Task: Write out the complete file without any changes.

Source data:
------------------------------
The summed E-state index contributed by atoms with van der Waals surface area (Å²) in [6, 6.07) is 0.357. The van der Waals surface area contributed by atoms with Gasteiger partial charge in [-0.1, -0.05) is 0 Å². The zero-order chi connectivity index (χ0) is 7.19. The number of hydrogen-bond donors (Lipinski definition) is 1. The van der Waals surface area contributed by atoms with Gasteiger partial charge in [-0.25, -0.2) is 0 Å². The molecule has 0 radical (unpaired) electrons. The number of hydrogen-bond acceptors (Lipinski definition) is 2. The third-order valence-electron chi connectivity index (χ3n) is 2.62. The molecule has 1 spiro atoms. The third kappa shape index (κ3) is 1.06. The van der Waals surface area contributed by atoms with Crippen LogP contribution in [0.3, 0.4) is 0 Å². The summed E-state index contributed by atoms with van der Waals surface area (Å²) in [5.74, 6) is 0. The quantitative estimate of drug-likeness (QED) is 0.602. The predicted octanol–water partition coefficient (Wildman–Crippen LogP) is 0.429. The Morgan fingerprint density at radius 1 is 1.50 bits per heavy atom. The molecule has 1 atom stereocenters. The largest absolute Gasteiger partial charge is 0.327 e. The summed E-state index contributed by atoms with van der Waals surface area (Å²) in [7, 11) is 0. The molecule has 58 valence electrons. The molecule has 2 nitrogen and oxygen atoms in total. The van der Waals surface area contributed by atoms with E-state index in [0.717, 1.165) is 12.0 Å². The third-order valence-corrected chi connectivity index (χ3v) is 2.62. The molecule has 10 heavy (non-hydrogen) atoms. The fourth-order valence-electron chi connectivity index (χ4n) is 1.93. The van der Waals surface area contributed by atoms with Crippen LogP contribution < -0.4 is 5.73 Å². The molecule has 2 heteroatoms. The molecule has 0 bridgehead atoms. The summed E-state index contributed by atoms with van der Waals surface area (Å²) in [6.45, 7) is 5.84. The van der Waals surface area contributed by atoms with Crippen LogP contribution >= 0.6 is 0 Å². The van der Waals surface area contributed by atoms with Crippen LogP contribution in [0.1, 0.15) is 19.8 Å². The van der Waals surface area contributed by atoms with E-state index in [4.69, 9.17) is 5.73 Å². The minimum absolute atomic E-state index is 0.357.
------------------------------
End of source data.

The summed E-state index contributed by atoms with van der Waals surface area (Å²) in [6, 6.07) is 0.357. The van der Waals surface area contributed by atoms with Gasteiger partial charge in [-0.1, -0.05) is 0 Å². The zero-order chi connectivity index (χ0) is 7.19. The number of hydrogen-bond donors (Lipinski definition) is 1. The van der Waals surface area contributed by atoms with Gasteiger partial charge in [-0.25, -0.2) is 0 Å². The molecule has 0 radical (unpaired) electrons. The number of hydrogen-bond acceptors (Lipinski definition) is 2. The third-order valence-electron chi connectivity index (χ3n) is 2.62. The molecule has 1 spiro atoms. The third kappa shape index (κ3) is 1.06. The van der Waals surface area contributed by atoms with Crippen LogP contribution in [0.3, 0.4) is 0 Å². The summed E-state index contributed by atoms with van der Waals surface area (Å²) in [5.74, 6) is 0. The quantitative estimate of drug-likeness (QED) is 0.602. The predicted octanol–water partition coefficient (Wildman–Crippen LogP) is 0.429. The Morgan fingerprint density at radius 1 is 1.50 bits per heavy atom. The molecule has 1 atom stereocenters. The largest absolute Gasteiger partial charge is 0.327 e. The summed E-state index contributed by atoms with van der Waals surface area (Å²) in [7, 11) is 0. The molecule has 58 valence electrons. The molecule has 2 nitrogen and oxygen atoms in total. The van der Waals surface area contributed by atoms with E-state index in [0.717, 1.165) is 12.0 Å². The third-order valence-corrected chi connectivity index (χ3v) is 2.62. The molecule has 10 heavy (non-hydrogen) atoms. The fourth-order valence-electron chi connectivity index (χ4n) is 1.93. The van der Waals surface area contributed by atoms with Crippen LogP contribution < -0.4 is 5.73 Å². The molecule has 2 heteroatoms. The molecule has 0 bridgehead atoms. The summed E-state index contributed by atoms with van der Waals surface area (Å²) in [6.45, 7) is 5.84. The van der Waals surface area contributed by atoms with Crippen LogP contribution >= 0.6 is 0 Å². The van der Waals surface area contributed by atoms with Crippen LogP contribution in [0.1, 0.15) is 19.8 Å². The van der Waals surface area contributed by atoms with E-state index in [4.69, 9.17) is 5.73 Å². The minimum absolute atomic E-state index is 0.357.